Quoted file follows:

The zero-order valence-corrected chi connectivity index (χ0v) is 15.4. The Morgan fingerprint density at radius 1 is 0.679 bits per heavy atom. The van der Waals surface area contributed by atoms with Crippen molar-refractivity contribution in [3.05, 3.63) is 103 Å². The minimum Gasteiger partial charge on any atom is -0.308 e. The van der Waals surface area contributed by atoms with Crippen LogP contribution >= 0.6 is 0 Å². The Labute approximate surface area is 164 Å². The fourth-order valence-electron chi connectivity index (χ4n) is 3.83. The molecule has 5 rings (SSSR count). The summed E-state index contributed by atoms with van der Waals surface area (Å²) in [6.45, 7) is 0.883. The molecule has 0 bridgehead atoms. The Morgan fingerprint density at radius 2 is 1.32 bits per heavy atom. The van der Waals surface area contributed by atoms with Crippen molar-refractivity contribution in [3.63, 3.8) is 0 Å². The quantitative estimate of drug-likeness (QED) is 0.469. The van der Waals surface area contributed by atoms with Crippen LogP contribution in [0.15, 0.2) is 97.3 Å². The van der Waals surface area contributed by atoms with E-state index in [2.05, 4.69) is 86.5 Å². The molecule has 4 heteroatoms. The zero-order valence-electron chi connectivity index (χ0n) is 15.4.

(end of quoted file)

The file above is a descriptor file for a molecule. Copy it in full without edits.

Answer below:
The zero-order valence-corrected chi connectivity index (χ0v) is 15.4. The Morgan fingerprint density at radius 1 is 0.679 bits per heavy atom. The van der Waals surface area contributed by atoms with Crippen molar-refractivity contribution in [3.05, 3.63) is 103 Å². The minimum Gasteiger partial charge on any atom is -0.308 e. The van der Waals surface area contributed by atoms with Crippen LogP contribution >= 0.6 is 0 Å². The Labute approximate surface area is 164 Å². The fourth-order valence-electron chi connectivity index (χ4n) is 3.83. The molecule has 5 rings (SSSR count). The summed E-state index contributed by atoms with van der Waals surface area (Å²) in [6.45, 7) is 0.883. The molecule has 0 bridgehead atoms. The Morgan fingerprint density at radius 2 is 1.32 bits per heavy atom. The van der Waals surface area contributed by atoms with Crippen molar-refractivity contribution in [3.63, 3.8) is 0 Å². The quantitative estimate of drug-likeness (QED) is 0.469. The van der Waals surface area contributed by atoms with Crippen LogP contribution in [0.15, 0.2) is 97.3 Å². The van der Waals surface area contributed by atoms with E-state index in [2.05, 4.69) is 86.5 Å². The molecule has 4 heteroatoms. The zero-order valence-electron chi connectivity index (χ0n) is 15.4.